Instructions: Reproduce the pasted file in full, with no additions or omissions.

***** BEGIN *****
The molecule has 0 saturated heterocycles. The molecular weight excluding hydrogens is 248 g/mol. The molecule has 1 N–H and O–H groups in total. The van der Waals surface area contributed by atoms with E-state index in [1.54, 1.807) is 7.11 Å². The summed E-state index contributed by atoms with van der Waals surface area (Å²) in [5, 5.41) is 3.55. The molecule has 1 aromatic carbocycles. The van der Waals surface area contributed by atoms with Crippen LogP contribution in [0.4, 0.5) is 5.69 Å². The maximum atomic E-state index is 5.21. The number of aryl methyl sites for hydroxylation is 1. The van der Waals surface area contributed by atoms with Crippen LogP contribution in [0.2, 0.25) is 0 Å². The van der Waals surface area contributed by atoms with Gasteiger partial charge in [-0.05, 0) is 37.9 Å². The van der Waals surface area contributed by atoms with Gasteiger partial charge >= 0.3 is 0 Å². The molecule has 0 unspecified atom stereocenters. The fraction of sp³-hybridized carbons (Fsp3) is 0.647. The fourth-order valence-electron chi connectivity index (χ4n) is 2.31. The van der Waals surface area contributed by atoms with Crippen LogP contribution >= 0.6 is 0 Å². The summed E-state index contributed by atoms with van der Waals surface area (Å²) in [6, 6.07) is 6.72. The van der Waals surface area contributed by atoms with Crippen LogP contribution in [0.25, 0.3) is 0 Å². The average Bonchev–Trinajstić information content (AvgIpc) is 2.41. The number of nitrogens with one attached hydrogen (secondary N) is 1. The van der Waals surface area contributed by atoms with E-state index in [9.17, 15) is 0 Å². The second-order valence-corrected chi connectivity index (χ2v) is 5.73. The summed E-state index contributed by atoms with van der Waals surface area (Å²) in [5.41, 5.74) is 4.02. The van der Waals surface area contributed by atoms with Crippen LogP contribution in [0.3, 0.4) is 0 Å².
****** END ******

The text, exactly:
The molecule has 0 saturated heterocycles. The molecular weight excluding hydrogens is 248 g/mol. The molecule has 1 N–H and O–H groups in total. The van der Waals surface area contributed by atoms with E-state index in [1.54, 1.807) is 7.11 Å². The summed E-state index contributed by atoms with van der Waals surface area (Å²) in [5, 5.41) is 3.55. The molecule has 1 aromatic carbocycles. The van der Waals surface area contributed by atoms with Crippen LogP contribution in [0.4, 0.5) is 5.69 Å². The maximum atomic E-state index is 5.21. The number of aryl methyl sites for hydroxylation is 1. The van der Waals surface area contributed by atoms with Crippen LogP contribution in [0.2, 0.25) is 0 Å². The van der Waals surface area contributed by atoms with Gasteiger partial charge in [-0.05, 0) is 37.9 Å². The van der Waals surface area contributed by atoms with Gasteiger partial charge >= 0.3 is 0 Å². The molecule has 0 unspecified atom stereocenters. The fraction of sp³-hybridized carbons (Fsp3) is 0.647. The fourth-order valence-electron chi connectivity index (χ4n) is 2.31. The van der Waals surface area contributed by atoms with Crippen LogP contribution >= 0.6 is 0 Å². The summed E-state index contributed by atoms with van der Waals surface area (Å²) in [6, 6.07) is 6.72. The van der Waals surface area contributed by atoms with Crippen LogP contribution in [0.25, 0.3) is 0 Å². The average Bonchev–Trinajstić information content (AvgIpc) is 2.41. The number of nitrogens with one attached hydrogen (secondary N) is 1. The van der Waals surface area contributed by atoms with E-state index in [9.17, 15) is 0 Å². The second-order valence-corrected chi connectivity index (χ2v) is 5.73. The summed E-state index contributed by atoms with van der Waals surface area (Å²) in [5.41, 5.74) is 4.02. The van der Waals surface area contributed by atoms with Crippen LogP contribution in [0.3, 0.4) is 0 Å².